Whenever the business world experiences some major shift, talking heads emerge to soothsay doom for the agency model. Why, just in the past decade, the agency model has died and been reborn like a pesky zombie:

  • “The death of the AOR is near,” cried AdAge in 2015.
  • “Keep up with technology or close up,” warned PR Week in 2017.
  • “Social has dismantled the traditional agency model,” declared Sprout Social in 2018.
  • “COVID is killing the agency model,” said PeoplePerHour (and many others) in 2020.
  • “Digital agencies die in 2024,” the Wall Street Journal bet (ooo, top-tier coverage!).

Nowadays, it’s newsroom layoffs, AI’s emergence, the rising power of independent contractors, or any of a hundred reasons agencies are going the way of the dodo.

What’s common between these portents of doom is that each change in how we do business influences the value exchange between agencies and clients. Social media disrupted traditional communication channels. COVID disrupted the roles companies played in public life. Technology disrupted the skills and abilities we demand from account teams — and what clients want from trusted agency partners.

Through all of this, agencies either adapt to the value clients seek…or die (or, at least, fall behind the pack leaders).

The Agency Model Phoenix

None of this is different from other industries. Companies have to evolve. It might take a few months or a few decades, but eventually, the future comes for us all.

The agency model is just easy to pick on. You’re particularly sensitive to positive and negative industry changes, and it keeps that value exchange in regular flux. If margins are tight, you have to identify current value, anticipate future value, and provide services to exceed client expectations on both—and do it quickly.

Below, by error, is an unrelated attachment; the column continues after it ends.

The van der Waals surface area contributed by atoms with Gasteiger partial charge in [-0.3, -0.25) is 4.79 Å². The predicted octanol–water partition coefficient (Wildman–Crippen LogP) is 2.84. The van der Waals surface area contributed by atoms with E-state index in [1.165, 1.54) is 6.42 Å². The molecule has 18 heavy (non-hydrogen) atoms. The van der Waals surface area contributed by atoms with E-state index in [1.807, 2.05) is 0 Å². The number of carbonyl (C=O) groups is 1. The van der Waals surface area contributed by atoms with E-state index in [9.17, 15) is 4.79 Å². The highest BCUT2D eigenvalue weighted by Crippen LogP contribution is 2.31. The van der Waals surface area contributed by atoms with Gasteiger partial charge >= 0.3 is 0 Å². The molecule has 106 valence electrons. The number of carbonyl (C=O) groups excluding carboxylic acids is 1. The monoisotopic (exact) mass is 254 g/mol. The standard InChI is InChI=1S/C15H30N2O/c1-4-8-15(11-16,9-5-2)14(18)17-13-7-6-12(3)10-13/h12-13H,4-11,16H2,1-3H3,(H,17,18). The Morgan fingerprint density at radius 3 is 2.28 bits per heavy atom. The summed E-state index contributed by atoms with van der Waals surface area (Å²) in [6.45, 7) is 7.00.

So, is the agency model dead or dying? Nah, the model is fine. But agencies die when they get sclerotic. When they refuse to change because it’s hard, or it bucks “time-honored tradition.” Change is persistent, and agencies constantly swimming against that current eventually get swept away.

Staying limber as an agency requires a culture that champions activities like customer listening, new service experimentation, and proactive success management. You can’t wait for problems to arise; you have to solve your client’s challenges before they even know they exist.

The good news is that you can transform the pressure to change from a frustrating process into useful experiments that teach you quickly. For instance, if you think clients will soon need better thought leadership content that blends unique opinions with proprietary research, you can whip up a quick program, sell it a few times, and see where you land.

When those experiments fail, you dust yourself off and try again. But it’s in the failure that we learn the best lessons and what allows us to adapt our services to match what clients really need.

Be what your clients need you to be, and you will always be valuable — no matter your model.